Pinot Noir

Pinot Noir is yet another very common grape variety, and one that is grown, harvested, and served throughout the world. However, some connoisseurs argue that Burgundy produces the best Pinot Noir, full of fruit flavours such as strawberries and raspberries, whereas varieties from the US and Australia, for example, have somewhat of a more earthy taste. Regardless of taste, Pinot Noir has the potential to be very good for our health. Why? Because the grape has been found to contain very high levels of quercetin - a flavonoid often found in fruits. Quercetin is one of the most important antioxidants in existence, and boasts a variety of health benefits. Research suggests that the risk of certain cancers, bone conditions, and diseases related to the heart can all be lessened with increased consumption of quercetin. So don’t feel guilty for pouring yourself a glass!

Despite the complex argument over whether wine really is good for you or not, there is significant evidence to suggest that some wines, particularly those made from red grapes, can do more good than harm. If you’re looking for a way to boost your health whilst not giving up all your favorite treats, then indulging in a glass of wine or two every so often is perhaps one of the best ways to maintain a happy and healthy lifestyle.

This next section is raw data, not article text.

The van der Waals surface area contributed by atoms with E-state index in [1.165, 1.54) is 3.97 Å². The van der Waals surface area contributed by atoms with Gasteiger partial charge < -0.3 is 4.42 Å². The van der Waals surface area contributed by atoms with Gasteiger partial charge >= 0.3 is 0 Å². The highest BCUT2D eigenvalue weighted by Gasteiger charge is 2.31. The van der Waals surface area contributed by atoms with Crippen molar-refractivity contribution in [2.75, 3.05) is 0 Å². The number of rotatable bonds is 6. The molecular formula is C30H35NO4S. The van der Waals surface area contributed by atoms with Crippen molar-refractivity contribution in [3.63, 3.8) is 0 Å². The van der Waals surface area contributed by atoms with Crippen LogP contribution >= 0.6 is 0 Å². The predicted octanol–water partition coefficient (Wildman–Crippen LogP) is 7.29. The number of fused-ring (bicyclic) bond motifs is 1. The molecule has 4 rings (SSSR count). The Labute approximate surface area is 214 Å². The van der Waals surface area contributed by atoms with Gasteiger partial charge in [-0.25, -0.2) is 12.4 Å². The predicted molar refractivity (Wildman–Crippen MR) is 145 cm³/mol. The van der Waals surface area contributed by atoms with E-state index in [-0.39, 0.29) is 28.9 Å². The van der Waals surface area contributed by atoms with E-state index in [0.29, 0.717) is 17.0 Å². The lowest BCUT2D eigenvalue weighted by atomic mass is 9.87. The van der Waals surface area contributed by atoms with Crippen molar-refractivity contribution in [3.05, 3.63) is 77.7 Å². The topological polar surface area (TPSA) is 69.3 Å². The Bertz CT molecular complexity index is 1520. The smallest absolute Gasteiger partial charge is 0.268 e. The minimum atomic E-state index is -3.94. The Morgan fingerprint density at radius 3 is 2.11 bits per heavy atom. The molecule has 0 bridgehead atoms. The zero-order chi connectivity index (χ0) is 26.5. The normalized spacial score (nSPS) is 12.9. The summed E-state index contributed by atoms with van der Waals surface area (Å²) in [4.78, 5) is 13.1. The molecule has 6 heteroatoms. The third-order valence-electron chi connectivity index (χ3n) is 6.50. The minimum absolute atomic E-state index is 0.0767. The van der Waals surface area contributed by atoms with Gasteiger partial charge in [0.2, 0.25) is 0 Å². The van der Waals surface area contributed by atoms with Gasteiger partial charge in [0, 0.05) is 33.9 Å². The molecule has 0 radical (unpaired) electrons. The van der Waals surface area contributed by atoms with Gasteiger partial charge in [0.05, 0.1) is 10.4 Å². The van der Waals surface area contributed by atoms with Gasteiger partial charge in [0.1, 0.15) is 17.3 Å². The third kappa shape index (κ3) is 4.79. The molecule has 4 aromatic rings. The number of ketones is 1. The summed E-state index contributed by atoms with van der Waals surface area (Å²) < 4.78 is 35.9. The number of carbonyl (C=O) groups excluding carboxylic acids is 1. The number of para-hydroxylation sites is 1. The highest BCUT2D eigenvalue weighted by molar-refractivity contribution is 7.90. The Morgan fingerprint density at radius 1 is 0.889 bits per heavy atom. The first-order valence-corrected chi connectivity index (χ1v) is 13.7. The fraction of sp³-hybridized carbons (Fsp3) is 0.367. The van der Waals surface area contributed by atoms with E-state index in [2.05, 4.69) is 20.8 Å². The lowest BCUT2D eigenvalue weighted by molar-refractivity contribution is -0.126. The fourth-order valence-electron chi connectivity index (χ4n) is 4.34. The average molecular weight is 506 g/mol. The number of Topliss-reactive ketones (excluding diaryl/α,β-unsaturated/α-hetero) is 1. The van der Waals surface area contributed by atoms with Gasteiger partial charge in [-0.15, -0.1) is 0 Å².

By Claire Yeading, Grand Crew Contributor

For wine lovers there are many reasons to make a wine vacation your vacation of choice for 2014: and no, we’re not just talking about the chance to sample a wide variety of vintages! Colorful landscapes, beautiful vineyards and the chance to meet a host of interesting and likeminded people are also all great reasons to make a wine vacation the vacation for you. But which trip is the best one for you? If money were no object, where in the world should you be booking that flight to? Here are some ideas:

Try Tuscany

Tuscany is renowned as being one of the greatest wine regions in the world. A trip here is worth undertaking simply to try the famous Chianti Classico at source! But as well as the wine, Tuscany is an incredibly beautiful part of the world to visit. Think stunning landscapes, leafy vineyards and rolling hills. Many of the wineries are found in converted castles, which only adds to the excitement and drama of a visit to the region. When you visit Tuscany you’ll find endless sunshine, and your wine can be complemented by the fabulous plump olives that the region is famous for too. If you love your food as much as you love your wine, then Tuscany is the perfect vacation destination for you.

Love the Loire Valley                         

You can’t write a list of places to visit for a wine vacation without mentioning France! And the Loire Valley is one of the most fascinating parts of France to visit for a wine vacation. Smoky cabernet, sweet muscadets and crisp sauvignon blancs should all be on your must-drink list when you visit this famous wine region.  The Loire Valley is one of the most beautiful and picturesque parts of France. It is famed for the lush greenness of the landscape, and you’ll often hear the gentle sound of the Loire river passing by the vineyards you choose to visit. You’ll come for the wine, stay for the beautiful chateaux, and contemplate moving here forever before you leave!

Book a Wine Cruise